Canary caretakers are united by one common aim – providing the best possible conditions for our feathered friends. Regardless of our knowledge, this remains uppermost in our minds. So it is not surprising that the one recurring topic for newcomers to the Fancy is whether exhibiting our birds is stressful to them in any way.
I have kept canaries for over 40 years, starting as a school-boy. Local clubs provide a support infrastructure for all varieties of bird keepers. It did not take me long to join my local society, meeting local enthusiasts who taught me how best to care for my birds.
Using this knowledge, it became a natural extension of my hobby to exhibit my canaries both locally, and later nationally, as my interest progressed.
In all that time, I have NEVER lost a bird through the stress of an exhibition. Nor can I say that exhibiting has reduced the birds’ capabilities to breed, as the results I have obtained from the show and non-show birds have been remarkably similar.
Modern canaries are of course a domesticated species and are far removed from the Serin Finch, from which they evolved. Selective breeding has meant the development of distinctly different sub-varieties, which all enjoy the presence of human company.
Expanding your interest from caring for your own birds to exhibiting them in friendly competition with others is a natural progression, enabling you to see other fanciers’ stock in comparison with your own birds, and share each other’s successes or failures.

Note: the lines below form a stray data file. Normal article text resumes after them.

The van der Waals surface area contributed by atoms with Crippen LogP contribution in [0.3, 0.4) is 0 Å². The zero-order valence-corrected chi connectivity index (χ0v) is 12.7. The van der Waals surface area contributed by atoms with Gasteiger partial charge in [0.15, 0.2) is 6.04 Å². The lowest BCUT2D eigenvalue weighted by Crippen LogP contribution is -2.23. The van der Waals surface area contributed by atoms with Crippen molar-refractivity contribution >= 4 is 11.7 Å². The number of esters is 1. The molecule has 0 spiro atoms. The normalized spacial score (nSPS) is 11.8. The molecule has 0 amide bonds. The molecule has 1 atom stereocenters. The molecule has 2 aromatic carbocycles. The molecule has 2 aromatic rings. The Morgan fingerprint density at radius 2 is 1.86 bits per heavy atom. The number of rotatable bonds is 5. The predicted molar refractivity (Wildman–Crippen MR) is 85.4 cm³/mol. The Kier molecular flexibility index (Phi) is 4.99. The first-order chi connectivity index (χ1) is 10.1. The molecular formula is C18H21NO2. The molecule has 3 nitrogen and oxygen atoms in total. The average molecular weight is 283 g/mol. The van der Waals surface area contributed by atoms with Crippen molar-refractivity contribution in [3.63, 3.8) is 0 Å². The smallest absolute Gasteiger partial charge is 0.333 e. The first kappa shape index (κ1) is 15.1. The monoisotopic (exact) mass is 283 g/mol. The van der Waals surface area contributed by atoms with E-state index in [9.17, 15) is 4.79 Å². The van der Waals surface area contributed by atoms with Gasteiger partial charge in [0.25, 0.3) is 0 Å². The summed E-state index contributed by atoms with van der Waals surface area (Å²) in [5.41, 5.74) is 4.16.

The birds thrive in the additional attention they receive, most notably those that have been properly prepared and seem to enjoy the experience as much as we do.
Each canary ‘type’ variety has been developed towards an ideal standard – an agreed vision of the perfect bird, promoted by the specialist society responsible for furthering that particular ‘breed.’ Over the last hundred years or more, show standards have been issued and special ‘show cages’ devised, designed to promote each individual canary variety.
These ‘show cages’ generally follow two distinct types, known as ‘box cages,’ which are oblong boxes, painted to a specific color to display the bird to advantage, and fitted with wire fronts. Birds using these cages include Norwich, Gloster, Crested and Colored canaries, while the second type of show cage, known as a ‘wire cage’ is used for birds where position or movement is of paramount importance.
Birds using different wire cages include Border and Fife Canaries, and the Yorkshire Canary, which requires a taller cage due to its tall, fearless position.
Enter any breeder’s birdroom, and you will find a number of show cages which the breeder will attach to his stock cages, encouraging the young birds to ‘run out’ into the show cage, to enable show training to take place. It is a measure of the pleasure they gain that the birds will often hop into this cage as soon as it is offered, and enjoy their small trips around the birdroom, in their ‘mobile home.’
Show training differs little for each type of bird, though perhaps more attention needs to be paid to those varieties housed in wire cages, because of the open nature of this cage. Borders and Fife canaries are required to display a jaunty movement while in the show cage, while the majestic Yorkshire needs to display fearlessly while ‘stood to attention’ on the top perch of its show cage.